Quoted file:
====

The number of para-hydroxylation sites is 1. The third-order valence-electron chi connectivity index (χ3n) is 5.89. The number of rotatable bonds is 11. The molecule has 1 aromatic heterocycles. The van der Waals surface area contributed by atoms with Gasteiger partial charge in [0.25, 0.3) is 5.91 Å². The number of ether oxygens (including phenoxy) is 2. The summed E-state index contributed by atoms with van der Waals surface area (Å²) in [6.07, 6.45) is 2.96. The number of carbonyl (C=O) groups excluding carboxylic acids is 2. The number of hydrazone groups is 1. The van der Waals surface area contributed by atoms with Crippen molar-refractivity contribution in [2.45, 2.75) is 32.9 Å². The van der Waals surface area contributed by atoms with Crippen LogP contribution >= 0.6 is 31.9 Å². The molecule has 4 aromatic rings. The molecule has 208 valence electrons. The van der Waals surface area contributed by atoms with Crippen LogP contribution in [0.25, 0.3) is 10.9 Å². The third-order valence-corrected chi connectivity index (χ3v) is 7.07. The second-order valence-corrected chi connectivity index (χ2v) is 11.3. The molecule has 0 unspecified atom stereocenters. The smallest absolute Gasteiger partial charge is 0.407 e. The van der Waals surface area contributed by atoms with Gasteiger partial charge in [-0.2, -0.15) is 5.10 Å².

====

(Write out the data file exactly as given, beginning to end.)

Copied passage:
The number of para-hydroxylation sites is 1. The third-order valence-electron chi connectivity index (χ3n) is 5.89. The number of rotatable bonds is 11. The molecule has 1 aromatic heterocycles. The van der Waals surface area contributed by atoms with Gasteiger partial charge in [0.25, 0.3) is 5.91 Å². The number of ether oxygens (including phenoxy) is 2. The summed E-state index contributed by atoms with van der Waals surface area (Å²) in [6.07, 6.45) is 2.96. The number of carbonyl (C=O) groups excluding carboxylic acids is 2. The number of hydrazone groups is 1. The van der Waals surface area contributed by atoms with Crippen molar-refractivity contribution in [2.45, 2.75) is 32.9 Å². The van der Waals surface area contributed by atoms with Crippen LogP contribution >= 0.6 is 31.9 Å². The molecule has 4 aromatic rings. The molecule has 208 valence electrons. The van der Waals surface area contributed by atoms with Crippen LogP contribution in [0.25, 0.3) is 10.9 Å². The third-order valence-corrected chi connectivity index (χ3v) is 7.07. The second-order valence-corrected chi connectivity index (χ2v) is 11.3. The molecule has 0 unspecified atom stereocenters. The smallest absolute Gasteiger partial charge is 0.407 e. The van der Waals surface area contributed by atoms with Gasteiger partial charge in [-0.2, -0.15) is 5.10 Å².